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Reflexive Constructions in Reciprocal Actions

 

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  #1  
Old May 31, 2010, 03:52 AM
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Question Reflexive Constructions in Reciprocal Actions

In my workbook, there is a section on reflexive constructions in reciprocal actions. They make a big deal about using an additional phrase if there is going to be confusion between doing something to oneself vs. doing something reciprocally to another. The phrases they give are "el uno al otro" (and variations based on gender & number) and "mutuamente".

When I did the exercises, I asked myself each time if it might be confusing whether the action in the sentence was being done to oneself or between subjects acting reciprocally. Apparently my answers were very, very wrong.

I will type the incorrect ones here and ask my questions:

1) Given English: We love each other.
My (incorrect answer): Nos amamos el uno al otro.
The corrected answer: Nos amamos.
My question: Wouldn't that mean "we love ourselves" without the "el uno al otro"?

4) Given English: They fight with each other.
My (incorrect answer): Ellos se pelean los unos con los otros.
The corrected answer: Ellos se pelean entre ellos.
My question: They never even presented that phrase. How was I supposed to know it? What is the difference between "los unos a los otros" and "entre ellos"?

7) Given English: Do you (Uds.) know each other?
My (incorrect answer): ¿Se conocen Uds. el uno al otro?
The corrected answer: ¿Se conocen Uds.?
My question: Wouldn't that mean "Do you know yourselves?" without the "el uno al otro"?

8) Given English: We do not write each other.
My (incorrect answer): No nos escribimos el uno al otro.
The corrected answer: No nos escribimos.
My question: Wouldn't that mean "we write to ourselves" without the "el uno al otro"?

9) Given English: Do you (vosotros) see each other?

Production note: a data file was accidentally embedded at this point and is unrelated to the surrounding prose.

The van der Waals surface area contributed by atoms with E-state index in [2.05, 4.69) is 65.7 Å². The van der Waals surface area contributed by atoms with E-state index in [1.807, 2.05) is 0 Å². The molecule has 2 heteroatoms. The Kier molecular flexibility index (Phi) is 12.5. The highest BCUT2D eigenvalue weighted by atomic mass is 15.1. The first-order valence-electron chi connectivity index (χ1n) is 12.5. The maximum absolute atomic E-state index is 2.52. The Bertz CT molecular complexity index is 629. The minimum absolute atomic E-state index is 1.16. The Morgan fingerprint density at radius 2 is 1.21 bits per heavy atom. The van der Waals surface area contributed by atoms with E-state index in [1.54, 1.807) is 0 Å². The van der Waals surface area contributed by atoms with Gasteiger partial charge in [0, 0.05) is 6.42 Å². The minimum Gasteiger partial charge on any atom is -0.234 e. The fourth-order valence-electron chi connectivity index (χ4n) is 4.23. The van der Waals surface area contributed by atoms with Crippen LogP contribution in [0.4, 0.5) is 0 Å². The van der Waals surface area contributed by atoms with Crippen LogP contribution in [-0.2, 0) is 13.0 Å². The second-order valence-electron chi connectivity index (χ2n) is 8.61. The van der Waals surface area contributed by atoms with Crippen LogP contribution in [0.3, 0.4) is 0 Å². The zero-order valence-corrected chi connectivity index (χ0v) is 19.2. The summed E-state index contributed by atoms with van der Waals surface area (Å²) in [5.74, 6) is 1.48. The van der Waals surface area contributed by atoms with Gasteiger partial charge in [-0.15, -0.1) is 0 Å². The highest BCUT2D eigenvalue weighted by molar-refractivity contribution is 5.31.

My (incorrect answer): ¿Os veis el uno al otro?
The corrected answer: ¿Os veis?
My question: Again, wouldn't that mean "Do you see yourselves?" without the "el uno al otro"?

Obviously, my questions about #1, #7, #8, and #9 are pretty much the same thing. I'm quite frustrated because in an exercise of ten sentences, I only got one correct.
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  #2  
Old May 31, 2010, 04:55 AM
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Just because your answers are different, it doesn't mean they are necessarily wrong. My dictionary gives

they hate each other
se odian

they are always criticizing each other
siempre se están criticando el uno al otro.

Here the ambiguity could be that they are all being self critical, each one criticizing himself/herself so that the el uno al otro is for clarity. Adding it when not necessary may not be wrong.

Could se odian mean that they all hate themselves?
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  #3  
Old May 31, 2010, 04:59 AM
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I guess that's what I was thinking ... in my mind, "se odian" should mean "they hate themselves", and to mean, specifically, "they hate each other" you'd need to add the "el uno al otro". Hmmmmm....

Quote:
Originally Posted by Perikles View Post
Just because your answers are different, it doesn't mean they are necessarily wrong.
I know that, but in these rote exercises, you would expect that a thinking person would get more than one or two right out of 10....
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Last edited by AngelicaDeAlquezar; May 31, 2010 at 08:23 AM. Reason: Merged back-to-back posts
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  #4  
Old May 31, 2010, 09:19 AM
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The addition of 'el uno al otro' is only there for clarity (or emphasis).
Even though the structures in question have two possible translations into English, context makes it clear which meaning was intended. If you take the sentences out of context, the additional phrase is needed. Thinking that the structures were out of context was the only thing "you did wrong." Good job!
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Old May 31, 2010, 09:35 AM
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Thanks for your answers, y'all (and for merging my posts, Malila...)